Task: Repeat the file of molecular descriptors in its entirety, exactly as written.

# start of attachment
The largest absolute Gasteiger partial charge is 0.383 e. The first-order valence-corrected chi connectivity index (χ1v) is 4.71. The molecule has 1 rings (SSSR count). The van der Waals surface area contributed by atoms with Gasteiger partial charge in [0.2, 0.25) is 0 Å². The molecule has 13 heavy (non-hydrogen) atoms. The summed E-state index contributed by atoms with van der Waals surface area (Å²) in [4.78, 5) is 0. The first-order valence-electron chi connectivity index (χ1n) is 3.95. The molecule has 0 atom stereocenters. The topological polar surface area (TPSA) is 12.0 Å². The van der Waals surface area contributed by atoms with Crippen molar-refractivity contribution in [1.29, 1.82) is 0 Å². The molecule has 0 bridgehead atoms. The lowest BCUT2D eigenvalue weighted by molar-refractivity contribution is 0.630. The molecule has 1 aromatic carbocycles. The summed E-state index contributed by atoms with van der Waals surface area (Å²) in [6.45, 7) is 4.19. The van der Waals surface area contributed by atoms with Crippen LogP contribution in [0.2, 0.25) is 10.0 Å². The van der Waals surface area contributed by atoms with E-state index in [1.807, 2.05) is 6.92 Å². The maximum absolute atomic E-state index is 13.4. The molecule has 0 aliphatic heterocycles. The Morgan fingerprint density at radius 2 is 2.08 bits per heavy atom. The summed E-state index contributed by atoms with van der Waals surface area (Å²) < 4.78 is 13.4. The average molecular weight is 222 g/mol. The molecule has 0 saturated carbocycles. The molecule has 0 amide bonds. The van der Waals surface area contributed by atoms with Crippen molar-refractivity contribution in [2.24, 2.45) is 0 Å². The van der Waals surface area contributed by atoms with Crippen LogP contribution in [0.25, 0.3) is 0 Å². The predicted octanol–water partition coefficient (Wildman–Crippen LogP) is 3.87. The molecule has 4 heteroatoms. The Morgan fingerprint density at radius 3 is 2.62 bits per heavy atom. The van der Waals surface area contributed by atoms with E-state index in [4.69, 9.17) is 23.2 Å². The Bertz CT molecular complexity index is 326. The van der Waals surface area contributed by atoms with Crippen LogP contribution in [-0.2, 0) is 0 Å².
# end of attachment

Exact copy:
The largest absolute Gasteiger partial charge is 0.383 e. The first-order valence-corrected chi connectivity index (χ1v) is 4.71. The molecule has 1 rings (SSSR count). The van der Waals surface area contributed by atoms with Gasteiger partial charge in [0.2, 0.25) is 0 Å². The molecule has 13 heavy (non-hydrogen) atoms. The summed E-state index contributed by atoms with van der Waals surface area (Å²) in [4.78, 5) is 0. The first-order valence-electron chi connectivity index (χ1n) is 3.95. The molecule has 0 atom stereocenters. The topological polar surface area (TPSA) is 12.0 Å². The van der Waals surface area contributed by atoms with Crippen molar-refractivity contribution in [1.29, 1.82) is 0 Å². The molecule has 0 bridgehead atoms. The lowest BCUT2D eigenvalue weighted by molar-refractivity contribution is 0.630. The molecule has 1 aromatic carbocycles. The summed E-state index contributed by atoms with van der Waals surface area (Å²) in [6.45, 7) is 4.19. The van der Waals surface area contributed by atoms with Crippen LogP contribution in [0.2, 0.25) is 10.0 Å². The van der Waals surface area contributed by atoms with E-state index in [1.807, 2.05) is 6.92 Å². The maximum absolute atomic E-state index is 13.4. The molecule has 0 aliphatic heterocycles. The Morgan fingerprint density at radius 2 is 2.08 bits per heavy atom. The summed E-state index contributed by atoms with van der Waals surface area (Å²) < 4.78 is 13.4. The average molecular weight is 222 g/mol. The molecule has 0 saturated carbocycles. The molecule has 0 amide bonds. The van der Waals surface area contributed by atoms with Crippen molar-refractivity contribution in [2.24, 2.45) is 0 Å². The van der Waals surface area contributed by atoms with Crippen LogP contribution in [0.25, 0.3) is 0 Å². The predicted octanol–water partition coefficient (Wildman–Crippen LogP) is 3.87. The molecule has 4 heteroatoms. The Morgan fingerprint density at radius 3 is 2.62 bits per heavy atom. The van der Waals surface area contributed by atoms with E-state index in [4.69, 9.17) is 23.2 Å². The Bertz CT molecular complexity index is 326. The van der Waals surface area contributed by atoms with Crippen LogP contribution in [-0.2, 0) is 0 Å².